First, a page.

Butcher Saw Question

Discussion in 'Homesteading Questions' started by pasotami, Jan 4, 2007.

  1. pasotami

    pasotami Hangin out at the barn!

    Jun 1, 2006
    Upper East Tennessee
    I am considering the purchase of an electic butcher saw to cut up home butchered livestock. I would appreciate all advice from those that have one. The only ones I have found so far are on Ebay and at www.home-processor.com. Other sources are also appreciated.
  2. Silvercreek Farmer

    Silvercreek Farmer Living the dream. Supporter

    Oct 13, 2005
    Morganton, NC
    We just did 2 sheep and a goat with B&D cordless sawzall, it worked like a champ, we used a metal cutting blade (for the fine teeth). We cut the meat with a knife then the bone with the saw, as the reciprocating action will not cut meat well. This wasn't a problem considering the cuts from the smaller livestock, but it may not work as well on the larger animals if you are trying to make blade chops or t-bones. I know this isn't exactly what you were asking about but thought it may be a good alternitive as a sawzall is much more likely to be handy for other things around the 'stead. Otherwise you may look at Northern Tool, I recall them having the bandsaws (and much cheaper than the site you mentioned!).

  3. LagoVistaFarm

    LagoVistaFarm Well-Known Member

    Mar 1, 2006
    You may want to look at the Grizzley and Northern Tool sites. They both have similar equipment at better prices.
  4. TnAndy

    TnAndy Well-Known Member Supporter

    Sep 15, 2005
    EastTN: Former State of Franklin
    We use a Dewalt sawsall on hogs. Does a fine job.
  5. PyroDon

    PyroDon Well-Known Member

    Jul 30, 2006
    S.E. Ks.
    hard to beat a cordless sawzall
    theres really no need for a high dollar stainless bandsaw unless your going for a USDA approved processing license. for home and personal butchering a good clean sawzall does fine.
  6. All country

    All country Well-Known Member

    Dec 22, 2003
    We used to just de-bone everything. Worked fine for us for several years, but is very time consuming. It does however have the advantage of saving freezer space.

    When doing the first hog of the season last year I decided to get out DH's brand new sawzall. It worked OK. Sure was a lot faster and easier than de-boning everything.

    Later when putting up a steer we used a neighbors professional meat saw. That did it, I decided then and there, we were going to get one.

    I made a few calls and ended up with a commercial Hobart. We love it.

    If your family does a lot of butchering it would be well worth it to get a big saw. If you only do one or two med. sized animals a year, I don't know that I would mess.

    When we cut up a hog a few weeks ago, it only took us 30 minutes. We also had professional looking cuts of meat. As nice as that may seem, it really doesn't matter how "pretty" the cuts look before you cook them, what matters is how it taste. What we use to cut the meat has never effected that.

    If you do decide to get a electric meat saw look around. Don't settle for a light weight cheap one. I've seen some that are meat saw and grinders all on one. I don't think they would last long enough to be worth the money.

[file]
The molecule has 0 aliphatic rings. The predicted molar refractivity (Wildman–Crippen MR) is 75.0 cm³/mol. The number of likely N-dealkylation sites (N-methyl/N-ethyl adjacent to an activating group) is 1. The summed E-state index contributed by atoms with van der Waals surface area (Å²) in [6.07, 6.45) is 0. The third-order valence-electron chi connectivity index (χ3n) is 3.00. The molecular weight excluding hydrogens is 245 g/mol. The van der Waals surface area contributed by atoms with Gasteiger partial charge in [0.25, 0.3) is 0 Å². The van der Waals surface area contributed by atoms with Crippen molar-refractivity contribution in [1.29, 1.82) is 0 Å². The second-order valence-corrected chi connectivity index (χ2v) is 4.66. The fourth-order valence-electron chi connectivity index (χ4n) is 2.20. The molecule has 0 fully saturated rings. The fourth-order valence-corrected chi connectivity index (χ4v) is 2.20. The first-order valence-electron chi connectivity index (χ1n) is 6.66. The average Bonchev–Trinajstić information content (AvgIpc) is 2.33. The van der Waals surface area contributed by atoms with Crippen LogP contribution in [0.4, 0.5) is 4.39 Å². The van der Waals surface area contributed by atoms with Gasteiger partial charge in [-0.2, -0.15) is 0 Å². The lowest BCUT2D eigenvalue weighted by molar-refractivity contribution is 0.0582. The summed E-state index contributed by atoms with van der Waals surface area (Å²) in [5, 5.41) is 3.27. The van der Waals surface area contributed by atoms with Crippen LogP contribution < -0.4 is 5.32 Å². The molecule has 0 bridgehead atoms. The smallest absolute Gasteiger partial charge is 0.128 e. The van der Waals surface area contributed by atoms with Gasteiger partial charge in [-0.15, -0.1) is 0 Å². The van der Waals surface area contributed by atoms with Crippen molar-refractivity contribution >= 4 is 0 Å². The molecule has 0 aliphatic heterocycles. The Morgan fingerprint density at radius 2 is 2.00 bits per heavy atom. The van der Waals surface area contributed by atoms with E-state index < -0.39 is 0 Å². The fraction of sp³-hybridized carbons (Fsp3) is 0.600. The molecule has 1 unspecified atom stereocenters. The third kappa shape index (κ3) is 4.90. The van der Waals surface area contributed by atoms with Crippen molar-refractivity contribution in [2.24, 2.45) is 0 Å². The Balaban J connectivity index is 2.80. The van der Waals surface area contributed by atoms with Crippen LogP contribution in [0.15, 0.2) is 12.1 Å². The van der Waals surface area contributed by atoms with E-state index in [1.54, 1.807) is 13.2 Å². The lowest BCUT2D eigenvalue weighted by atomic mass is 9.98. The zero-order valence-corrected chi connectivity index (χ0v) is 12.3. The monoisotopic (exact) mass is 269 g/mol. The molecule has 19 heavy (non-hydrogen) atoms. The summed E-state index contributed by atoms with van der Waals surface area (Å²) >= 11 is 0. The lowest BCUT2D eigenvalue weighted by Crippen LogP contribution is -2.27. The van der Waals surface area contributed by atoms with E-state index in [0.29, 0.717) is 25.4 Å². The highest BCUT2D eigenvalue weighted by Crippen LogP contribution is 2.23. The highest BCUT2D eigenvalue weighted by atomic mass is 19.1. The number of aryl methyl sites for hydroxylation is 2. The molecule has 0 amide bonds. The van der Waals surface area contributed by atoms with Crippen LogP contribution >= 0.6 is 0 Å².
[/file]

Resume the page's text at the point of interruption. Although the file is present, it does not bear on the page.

Check around you might be able to find a great deal on a used saw.
  7. Old Vet

    Old Vet In Remembrance

    Oct 14, 2006
    Harbor Freight Has them. Many of the tool manufactures have them Look under Meat bandsaws.
  8. farminghandyman

    farminghandyman Well-Known Member Supporter

    Mar 4, 2005
    this is my opinion, but the low cost saws that harbor freight and others are selling are next to JUNK, I ordered one and opened up the box put it together and was totally disappointed and boxed it back up and returned it, then I ordered parts from Gil-built and made a band saw, and used one season, and then a deal came up and I bought a commercial saw, grinder, Jarvis Wellsaw, and some other equipment for $800,

    there are two basic saws (power), ones for splitting, (many have suggested the reciprocating saws for this, a electric chain saw will work good as well,), the one your link has is the Jarvis Wellsaw, and it purpose is to split the animal in to halves,

    then the band saw is to basically used to cut steaks from the loin area, and or the ribs,
    and like was said one can do a bone less cut, taking the back strap ( new york strip, large side of a tee bone) and the tender loin, (small side of the t bone), and then knife cut the steaks, (on a small cut of meat one can do a butterfly cut which is to cut it thick and then cut all most in half and then open it up like a butterfly wings),

    for the most part unless you like bone in steaks, (yes some times the cutting is faster), but one can still have excellent steaks with a out saw, and once you learn the boneless cuts, it cuts fast,

    Don't get me wrong the band saws are nice, but clean up is a chore, many times cleaning it up takes much longer than the use of them,

    before I had my meat saw I just use my wood band saw for no more than what I was doing at the time, (one note, usually the wood saw is set up to cut with the blade on the right side of the machine, and the meat saw is usually set up with the blade on the left, and normally the outside part of the table is sliding on a meat saw),